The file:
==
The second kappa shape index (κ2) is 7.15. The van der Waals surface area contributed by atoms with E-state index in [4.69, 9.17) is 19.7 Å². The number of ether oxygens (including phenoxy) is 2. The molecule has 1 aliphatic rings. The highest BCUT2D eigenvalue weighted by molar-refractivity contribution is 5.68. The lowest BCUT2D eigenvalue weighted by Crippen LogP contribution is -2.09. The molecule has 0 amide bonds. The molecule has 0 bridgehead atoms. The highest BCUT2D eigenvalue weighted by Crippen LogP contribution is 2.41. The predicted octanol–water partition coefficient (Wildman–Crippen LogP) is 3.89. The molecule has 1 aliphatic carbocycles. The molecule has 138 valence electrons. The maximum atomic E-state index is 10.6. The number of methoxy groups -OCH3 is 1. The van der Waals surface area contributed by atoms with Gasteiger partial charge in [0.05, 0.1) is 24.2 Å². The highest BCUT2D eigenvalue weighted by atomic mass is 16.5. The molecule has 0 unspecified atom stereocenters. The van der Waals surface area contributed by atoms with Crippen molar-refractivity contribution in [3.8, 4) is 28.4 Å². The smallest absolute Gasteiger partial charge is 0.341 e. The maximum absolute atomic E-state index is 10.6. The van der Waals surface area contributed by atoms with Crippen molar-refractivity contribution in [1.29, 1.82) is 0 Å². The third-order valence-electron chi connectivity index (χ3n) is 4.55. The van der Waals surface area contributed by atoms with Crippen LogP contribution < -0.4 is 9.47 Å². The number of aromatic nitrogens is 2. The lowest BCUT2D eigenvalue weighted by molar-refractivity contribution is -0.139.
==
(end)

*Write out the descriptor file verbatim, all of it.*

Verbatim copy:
The second kappa shape index (κ2) is 7.15. The van der Waals surface area contributed by atoms with E-state index in [4.69, 9.17) is 19.7 Å². The number of ether oxygens (including phenoxy) is 2. The molecule has 1 aliphatic rings. The highest BCUT2D eigenvalue weighted by molar-refractivity contribution is 5.68. The lowest BCUT2D eigenvalue weighted by Crippen LogP contribution is -2.09. The molecule has 0 amide bonds. The molecule has 0 bridgehead atoms. The highest BCUT2D eigenvalue weighted by Crippen LogP contribution is 2.41. The predicted octanol–water partition coefficient (Wildman–Crippen LogP) is 3.89. The molecule has 1 aliphatic carbocycles. The molecule has 138 valence electrons. The maximum atomic E-state index is 10.6. The number of methoxy groups -OCH3 is 1. The van der Waals surface area contributed by atoms with Gasteiger partial charge in [0.05, 0.1) is 24.2 Å². The highest BCUT2D eigenvalue weighted by atomic mass is 16.5. The molecule has 0 unspecified atom stereocenters. The van der Waals surface area contributed by atoms with Crippen molar-refractivity contribution in [3.8, 4) is 28.4 Å². The smallest absolute Gasteiger partial charge is 0.341 e. The maximum absolute atomic E-state index is 10.6. The van der Waals surface area contributed by atoms with Crippen molar-refractivity contribution in [1.29, 1.82) is 0 Å². The third-order valence-electron chi connectivity index (χ3n) is 4.55. The van der Waals surface area contributed by atoms with Crippen LogP contribution < -0.4 is 9.47 Å². The number of aromatic nitrogens is 2. The lowest BCUT2D eigenvalue weighted by molar-refractivity contribution is -0.139.